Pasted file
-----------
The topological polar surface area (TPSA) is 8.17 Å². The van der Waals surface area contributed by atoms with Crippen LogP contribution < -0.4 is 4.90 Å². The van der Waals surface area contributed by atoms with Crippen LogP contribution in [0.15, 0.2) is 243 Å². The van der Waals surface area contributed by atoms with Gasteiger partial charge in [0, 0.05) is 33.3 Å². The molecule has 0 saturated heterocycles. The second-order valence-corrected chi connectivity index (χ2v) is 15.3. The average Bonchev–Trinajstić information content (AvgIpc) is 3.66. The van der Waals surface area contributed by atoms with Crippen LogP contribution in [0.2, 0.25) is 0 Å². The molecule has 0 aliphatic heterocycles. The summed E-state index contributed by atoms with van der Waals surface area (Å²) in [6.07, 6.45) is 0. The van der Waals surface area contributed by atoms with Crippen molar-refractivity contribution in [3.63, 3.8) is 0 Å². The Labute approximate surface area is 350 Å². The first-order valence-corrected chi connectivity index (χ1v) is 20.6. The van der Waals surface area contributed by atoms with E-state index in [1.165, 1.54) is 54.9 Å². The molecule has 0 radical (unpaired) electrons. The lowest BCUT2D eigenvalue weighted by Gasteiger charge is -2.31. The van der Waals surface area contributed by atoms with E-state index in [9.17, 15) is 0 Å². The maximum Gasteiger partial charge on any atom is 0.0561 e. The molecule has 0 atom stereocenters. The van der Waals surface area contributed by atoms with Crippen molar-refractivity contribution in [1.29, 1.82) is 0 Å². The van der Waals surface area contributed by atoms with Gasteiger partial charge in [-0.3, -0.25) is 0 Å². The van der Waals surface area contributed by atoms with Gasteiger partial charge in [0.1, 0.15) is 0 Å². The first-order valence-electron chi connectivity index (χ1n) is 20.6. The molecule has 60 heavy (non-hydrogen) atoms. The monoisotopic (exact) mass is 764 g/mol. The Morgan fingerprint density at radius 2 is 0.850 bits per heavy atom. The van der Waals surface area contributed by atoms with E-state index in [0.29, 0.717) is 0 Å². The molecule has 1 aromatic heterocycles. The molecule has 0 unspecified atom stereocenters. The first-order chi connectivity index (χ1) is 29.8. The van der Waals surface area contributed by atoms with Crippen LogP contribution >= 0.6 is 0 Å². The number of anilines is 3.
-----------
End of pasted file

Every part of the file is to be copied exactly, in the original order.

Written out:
The topological polar surface area (TPSA) is 8.17 Å². The van der Waals surface area contributed by atoms with Crippen LogP contribution < -0.4 is 4.90 Å². The van der Waals surface area contributed by atoms with Crippen LogP contribution in [0.15, 0.2) is 243 Å². The van der Waals surface area contributed by atoms with Gasteiger partial charge in [0, 0.05) is 33.3 Å². The molecule has 0 saturated heterocycles. The second-order valence-corrected chi connectivity index (χ2v) is 15.3. The average Bonchev–Trinajstić information content (AvgIpc) is 3.66. The van der Waals surface area contributed by atoms with Crippen LogP contribution in [0.2, 0.25) is 0 Å². The molecule has 0 aliphatic heterocycles. The summed E-state index contributed by atoms with van der Waals surface area (Å²) in [6.07, 6.45) is 0. The van der Waals surface area contributed by atoms with Crippen molar-refractivity contribution in [3.63, 3.8) is 0 Å². The Labute approximate surface area is 350 Å². The first-order valence-corrected chi connectivity index (χ1v) is 20.6. The van der Waals surface area contributed by atoms with E-state index in [1.165, 1.54) is 54.9 Å². The molecule has 0 radical (unpaired) electrons. The lowest BCUT2D eigenvalue weighted by Gasteiger charge is -2.31. The van der Waals surface area contributed by atoms with E-state index in [9.17, 15) is 0 Å². The maximum Gasteiger partial charge on any atom is 0.0561 e. The molecule has 0 atom stereocenters. The van der Waals surface area contributed by atoms with Crippen molar-refractivity contribution in [1.29, 1.82) is 0 Å². The van der Waals surface area contributed by atoms with Gasteiger partial charge in [-0.3, -0.25) is 0 Å². The van der Waals surface area contributed by atoms with Gasteiger partial charge in [0.1, 0.15) is 0 Å². The first-order valence-electron chi connectivity index (χ1n) is 20.6. The molecule has 60 heavy (non-hydrogen) atoms. The monoisotopic (exact) mass is 764 g/mol. The Morgan fingerprint density at radius 2 is 0.850 bits per heavy atom. The van der Waals surface area contributed by atoms with E-state index in [0.29, 0.717) is 0 Å². The molecule has 1 aromatic heterocycles. The molecule has 0 unspecified atom stereocenters. The first-order chi connectivity index (χ1) is 29.8. The van der Waals surface area contributed by atoms with Crippen LogP contribution >= 0.6 is 0 Å². The number of anilines is 3.